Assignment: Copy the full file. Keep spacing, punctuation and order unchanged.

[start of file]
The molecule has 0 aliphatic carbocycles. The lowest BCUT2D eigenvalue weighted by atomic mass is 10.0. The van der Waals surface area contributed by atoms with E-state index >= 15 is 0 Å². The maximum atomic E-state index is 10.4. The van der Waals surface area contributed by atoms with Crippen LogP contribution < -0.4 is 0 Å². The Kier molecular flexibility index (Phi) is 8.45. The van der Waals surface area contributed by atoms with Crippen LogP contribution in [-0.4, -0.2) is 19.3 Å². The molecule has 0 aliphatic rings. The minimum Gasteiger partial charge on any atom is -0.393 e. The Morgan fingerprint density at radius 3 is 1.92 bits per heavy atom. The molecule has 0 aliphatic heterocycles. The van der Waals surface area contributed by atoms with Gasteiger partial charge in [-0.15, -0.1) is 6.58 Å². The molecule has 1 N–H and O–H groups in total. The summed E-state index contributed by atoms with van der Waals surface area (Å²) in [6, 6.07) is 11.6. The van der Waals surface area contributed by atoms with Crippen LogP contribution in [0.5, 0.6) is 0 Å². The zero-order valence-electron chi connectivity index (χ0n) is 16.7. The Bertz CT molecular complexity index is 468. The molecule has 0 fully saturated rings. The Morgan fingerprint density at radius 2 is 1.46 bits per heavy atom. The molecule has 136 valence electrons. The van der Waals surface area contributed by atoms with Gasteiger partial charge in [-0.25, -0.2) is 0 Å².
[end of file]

The molecule has 0 aliphatic carbocycles. The lowest BCUT2D eigenvalue weighted by atomic mass is 10.0. The van der Waals surface area contributed by atoms with E-state index >= 15 is 0 Å². The maximum atomic E-state index is 10.4. The van der Waals surface area contributed by atoms with Crippen LogP contribution < -0.4 is 0 Å². The Kier molecular flexibility index (Phi) is 8.45. The van der Waals surface area contributed by atoms with Crippen LogP contribution in [-0.4, -0.2) is 19.3 Å². The molecule has 0 aliphatic rings. The minimum Gasteiger partial charge on any atom is -0.393 e. The Morgan fingerprint density at radius 3 is 1.92 bits per heavy atom. The molecule has 0 aliphatic heterocycles. The van der Waals surface area contributed by atoms with Gasteiger partial charge in [-0.15, -0.1) is 6.58 Å². The molecule has 1 N–H and O–H groups in total. The summed E-state index contributed by atoms with van der Waals surface area (Å²) in [6, 6.07) is 11.6. The van der Waals surface area contributed by atoms with Crippen LogP contribution in [0.5, 0.6) is 0 Å². The zero-order valence-electron chi connectivity index (χ0n) is 16.7. The Bertz CT molecular complexity index is 468. The molecule has 0 fully saturated rings. The Morgan fingerprint density at radius 2 is 1.46 bits per heavy atom. The molecule has 136 valence electrons. The van der Waals surface area contributed by atoms with Gasteiger partial charge in [-0.25, -0.2) is 0 Å².